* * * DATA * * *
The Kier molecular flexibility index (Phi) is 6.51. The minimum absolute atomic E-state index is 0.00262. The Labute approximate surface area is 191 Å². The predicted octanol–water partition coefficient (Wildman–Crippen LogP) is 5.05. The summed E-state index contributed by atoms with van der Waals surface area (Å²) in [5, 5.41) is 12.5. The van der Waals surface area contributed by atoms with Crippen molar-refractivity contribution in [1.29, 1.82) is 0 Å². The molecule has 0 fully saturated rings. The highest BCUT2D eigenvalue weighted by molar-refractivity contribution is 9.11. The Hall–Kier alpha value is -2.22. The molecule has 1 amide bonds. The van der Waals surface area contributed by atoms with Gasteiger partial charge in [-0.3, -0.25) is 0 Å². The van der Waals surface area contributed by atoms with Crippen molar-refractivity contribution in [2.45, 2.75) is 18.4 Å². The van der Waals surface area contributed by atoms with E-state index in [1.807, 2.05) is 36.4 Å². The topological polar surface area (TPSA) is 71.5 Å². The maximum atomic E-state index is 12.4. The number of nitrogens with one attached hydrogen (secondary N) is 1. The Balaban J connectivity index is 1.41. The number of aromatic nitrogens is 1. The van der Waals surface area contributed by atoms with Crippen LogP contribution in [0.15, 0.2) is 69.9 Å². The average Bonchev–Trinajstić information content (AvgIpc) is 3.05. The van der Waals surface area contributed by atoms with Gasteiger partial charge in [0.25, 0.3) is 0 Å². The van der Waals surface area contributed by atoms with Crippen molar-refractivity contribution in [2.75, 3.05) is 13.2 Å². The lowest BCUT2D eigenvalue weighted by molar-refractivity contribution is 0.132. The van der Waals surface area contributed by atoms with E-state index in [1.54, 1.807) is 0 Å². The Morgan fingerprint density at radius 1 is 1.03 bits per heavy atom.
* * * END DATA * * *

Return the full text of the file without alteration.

The Kier molecular flexibility index (Phi) is 6.51. The minimum absolute atomic E-state index is 0.00262. The Labute approximate surface area is 191 Å². The predicted octanol–water partition coefficient (Wildman–Crippen LogP) is 5.05. The summed E-state index contributed by atoms with van der Waals surface area (Å²) in [5, 5.41) is 12.5. The van der Waals surface area contributed by atoms with Crippen molar-refractivity contribution in [1.29, 1.82) is 0 Å². The molecule has 0 fully saturated rings. The highest BCUT2D eigenvalue weighted by molar-refractivity contribution is 9.11. The Hall–Kier alpha value is -2.22. The molecule has 1 amide bonds. The van der Waals surface area contributed by atoms with Gasteiger partial charge in [-0.3, -0.25) is 0 Å². The van der Waals surface area contributed by atoms with Crippen molar-refractivity contribution in [2.45, 2.75) is 18.4 Å². The van der Waals surface area contributed by atoms with E-state index in [1.807, 2.05) is 36.4 Å². The topological polar surface area (TPSA) is 71.5 Å². The maximum atomic E-state index is 12.4. The number of nitrogens with one attached hydrogen (secondary N) is 1. The Balaban J connectivity index is 1.41. The number of aromatic nitrogens is 1. The van der Waals surface area contributed by atoms with Crippen LogP contribution in [0.15, 0.2) is 69.9 Å². The average Bonchev–Trinajstić information content (AvgIpc) is 3.05. The van der Waals surface area contributed by atoms with Gasteiger partial charge in [0.25, 0.3) is 0 Å². The van der Waals surface area contributed by atoms with Crippen molar-refractivity contribution in [2.75, 3.05) is 13.2 Å². The lowest BCUT2D eigenvalue weighted by molar-refractivity contribution is 0.132. The van der Waals surface area contributed by atoms with E-state index in [1.54, 1.807) is 0 Å². The Morgan fingerprint density at radius 1 is 1.03 bits per heavy atom.